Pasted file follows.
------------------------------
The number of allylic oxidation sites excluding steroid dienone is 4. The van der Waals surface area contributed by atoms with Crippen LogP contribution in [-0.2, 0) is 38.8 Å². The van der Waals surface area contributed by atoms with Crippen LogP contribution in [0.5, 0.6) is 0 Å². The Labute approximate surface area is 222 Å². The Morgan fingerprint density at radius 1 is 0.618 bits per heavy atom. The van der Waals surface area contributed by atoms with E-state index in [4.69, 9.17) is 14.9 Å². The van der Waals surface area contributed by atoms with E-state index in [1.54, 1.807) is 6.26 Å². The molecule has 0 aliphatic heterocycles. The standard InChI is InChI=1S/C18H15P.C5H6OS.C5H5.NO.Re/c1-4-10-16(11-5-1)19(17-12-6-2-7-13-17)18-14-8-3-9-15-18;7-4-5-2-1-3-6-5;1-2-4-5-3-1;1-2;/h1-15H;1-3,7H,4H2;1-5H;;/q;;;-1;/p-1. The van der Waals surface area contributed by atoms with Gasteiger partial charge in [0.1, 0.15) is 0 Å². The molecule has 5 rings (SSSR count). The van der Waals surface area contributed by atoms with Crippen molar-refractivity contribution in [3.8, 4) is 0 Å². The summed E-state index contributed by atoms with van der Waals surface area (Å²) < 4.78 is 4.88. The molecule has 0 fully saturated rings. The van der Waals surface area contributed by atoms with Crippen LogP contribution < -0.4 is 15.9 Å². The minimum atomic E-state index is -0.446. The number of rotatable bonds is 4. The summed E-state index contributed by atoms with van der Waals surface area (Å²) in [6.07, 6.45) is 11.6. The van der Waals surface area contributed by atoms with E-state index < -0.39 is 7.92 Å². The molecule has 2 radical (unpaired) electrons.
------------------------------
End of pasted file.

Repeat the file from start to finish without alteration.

The number of allylic oxidation sites excluding steroid dienone is 4. The van der Waals surface area contributed by atoms with Crippen LogP contribution in [-0.2, 0) is 38.8 Å². The van der Waals surface area contributed by atoms with Crippen LogP contribution in [0.5, 0.6) is 0 Å². The Labute approximate surface area is 222 Å². The Morgan fingerprint density at radius 1 is 0.618 bits per heavy atom. The van der Waals surface area contributed by atoms with E-state index in [4.69, 9.17) is 14.9 Å². The van der Waals surface area contributed by atoms with E-state index in [1.54, 1.807) is 6.26 Å². The molecule has 0 aliphatic heterocycles. The standard InChI is InChI=1S/C18H15P.C5H6OS.C5H5.NO.Re/c1-4-10-16(11-5-1)19(17-12-6-2-7-13-17)18-14-8-3-9-15-18;7-4-5-2-1-3-6-5;1-2-4-5-3-1;1-2;/h1-15H;1-3,7H,4H2;1-5H;;/q;;;-1;/p-1. The van der Waals surface area contributed by atoms with Gasteiger partial charge in [0.1, 0.15) is 0 Å². The molecule has 5 rings (SSSR count). The van der Waals surface area contributed by atoms with Crippen molar-refractivity contribution in [3.8, 4) is 0 Å². The summed E-state index contributed by atoms with van der Waals surface area (Å²) < 4.78 is 4.88. The molecule has 0 fully saturated rings. The van der Waals surface area contributed by atoms with Crippen LogP contribution < -0.4 is 15.9 Å². The minimum atomic E-state index is -0.446. The number of rotatable bonds is 4. The summed E-state index contributed by atoms with van der Waals surface area (Å²) in [6.07, 6.45) is 11.6. The van der Waals surface area contributed by atoms with E-state index < -0.39 is 7.92 Å². The molecule has 2 radical (unpaired) electrons.